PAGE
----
Context and Interpretation
The Fatzer text, in particular the Fatzer Commentary was considered by Reiner Steinweg as contributions to Brecht’s conception of the Lehrstücke as a form of pedagogical theatre intended for practicing participants rather than being staged by actors for an audience. Reiner Steinweg was responsible for re-discovering and piecing together Brecht’s Lehrstück theory, which he managed, in the 1970s, to get recognized as Brecht’s most radical and advanced aesthetical work, abandoned less due to formal maturation Brecht’s but as response to external political circumstances: the fight against Fascism, exile, then Brecht’s support in establishing the newly formed GDR.
Heiner Müller, who played a central role in recognizing the Fatzer text as a major drama of the 20th century, interpreted this latest effort as a deliberate lowering of standards in an attempt to „clear out the bodies form the cellars, while the houses are built on the same foundations“, identified as a crucial dilemma of GDR cultural politics. He holds against this the aesthetical quality and experimental possibilities of the Fatzer text, which, in its unresolvedness is closer to Kafka’s way of writing under the “pressure of experience”.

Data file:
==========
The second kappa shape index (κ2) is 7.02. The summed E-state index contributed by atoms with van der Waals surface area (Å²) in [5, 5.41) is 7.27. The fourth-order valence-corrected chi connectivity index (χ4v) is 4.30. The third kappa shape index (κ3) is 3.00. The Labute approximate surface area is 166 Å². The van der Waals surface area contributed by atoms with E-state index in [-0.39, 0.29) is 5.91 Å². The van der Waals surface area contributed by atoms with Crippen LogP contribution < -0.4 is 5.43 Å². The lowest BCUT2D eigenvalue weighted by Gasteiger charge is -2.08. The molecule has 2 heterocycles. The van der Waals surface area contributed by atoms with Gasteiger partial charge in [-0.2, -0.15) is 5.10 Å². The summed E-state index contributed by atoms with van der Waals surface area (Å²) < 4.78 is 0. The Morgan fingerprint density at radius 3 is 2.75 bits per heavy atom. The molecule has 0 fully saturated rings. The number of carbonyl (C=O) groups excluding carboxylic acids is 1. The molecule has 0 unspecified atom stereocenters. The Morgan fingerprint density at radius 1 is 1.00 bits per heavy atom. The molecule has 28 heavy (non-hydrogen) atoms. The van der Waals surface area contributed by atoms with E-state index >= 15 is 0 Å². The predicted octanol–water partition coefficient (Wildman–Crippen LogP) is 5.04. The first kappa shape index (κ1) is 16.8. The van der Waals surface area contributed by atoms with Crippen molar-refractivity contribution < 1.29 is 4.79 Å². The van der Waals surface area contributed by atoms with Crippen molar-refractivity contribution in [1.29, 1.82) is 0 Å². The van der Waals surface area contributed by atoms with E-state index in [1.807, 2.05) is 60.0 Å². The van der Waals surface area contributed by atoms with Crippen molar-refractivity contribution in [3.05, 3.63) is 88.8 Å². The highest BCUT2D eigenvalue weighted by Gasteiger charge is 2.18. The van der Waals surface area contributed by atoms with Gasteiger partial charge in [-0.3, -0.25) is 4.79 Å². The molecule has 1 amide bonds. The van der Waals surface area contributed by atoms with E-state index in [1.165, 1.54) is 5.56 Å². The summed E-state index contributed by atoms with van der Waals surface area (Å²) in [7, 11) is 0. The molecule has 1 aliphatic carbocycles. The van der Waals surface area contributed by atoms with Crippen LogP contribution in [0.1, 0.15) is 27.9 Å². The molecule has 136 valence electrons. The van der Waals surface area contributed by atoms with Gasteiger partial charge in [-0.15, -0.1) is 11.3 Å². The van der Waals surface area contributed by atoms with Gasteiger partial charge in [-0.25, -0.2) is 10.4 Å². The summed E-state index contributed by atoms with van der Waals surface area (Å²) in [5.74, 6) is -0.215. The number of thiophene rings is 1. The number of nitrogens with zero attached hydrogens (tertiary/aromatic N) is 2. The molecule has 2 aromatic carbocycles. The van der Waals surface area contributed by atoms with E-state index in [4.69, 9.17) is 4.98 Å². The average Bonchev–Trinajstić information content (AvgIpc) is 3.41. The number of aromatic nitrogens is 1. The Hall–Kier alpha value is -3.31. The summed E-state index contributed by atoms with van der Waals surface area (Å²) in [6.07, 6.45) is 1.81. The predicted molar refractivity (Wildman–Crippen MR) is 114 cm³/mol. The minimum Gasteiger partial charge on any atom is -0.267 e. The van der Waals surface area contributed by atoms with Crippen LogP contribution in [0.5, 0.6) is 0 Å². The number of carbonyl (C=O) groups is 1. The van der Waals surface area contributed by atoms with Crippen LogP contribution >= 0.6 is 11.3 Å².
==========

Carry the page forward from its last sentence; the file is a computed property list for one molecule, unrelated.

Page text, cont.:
The loose nature of the 500 pages of the Fatzer Fragment stand in stark contrast to the very concise form of the completed Lehrstücke. The central theme of the confrontation of the individualistic urges of a strong (male) individual (Fatzer) versus the solidarity to a group is described by Müller as Brecht’s immense effort to consolidate the stance of his early plays with the new Marxist approach to the Lehrstücke, as “attrition warfare Brecht against Brecht (=Nietzsche against Marx, Marx against Nietzsche)“.
Read more about this topic: Downfall Of The Egotist Johann Fatzer
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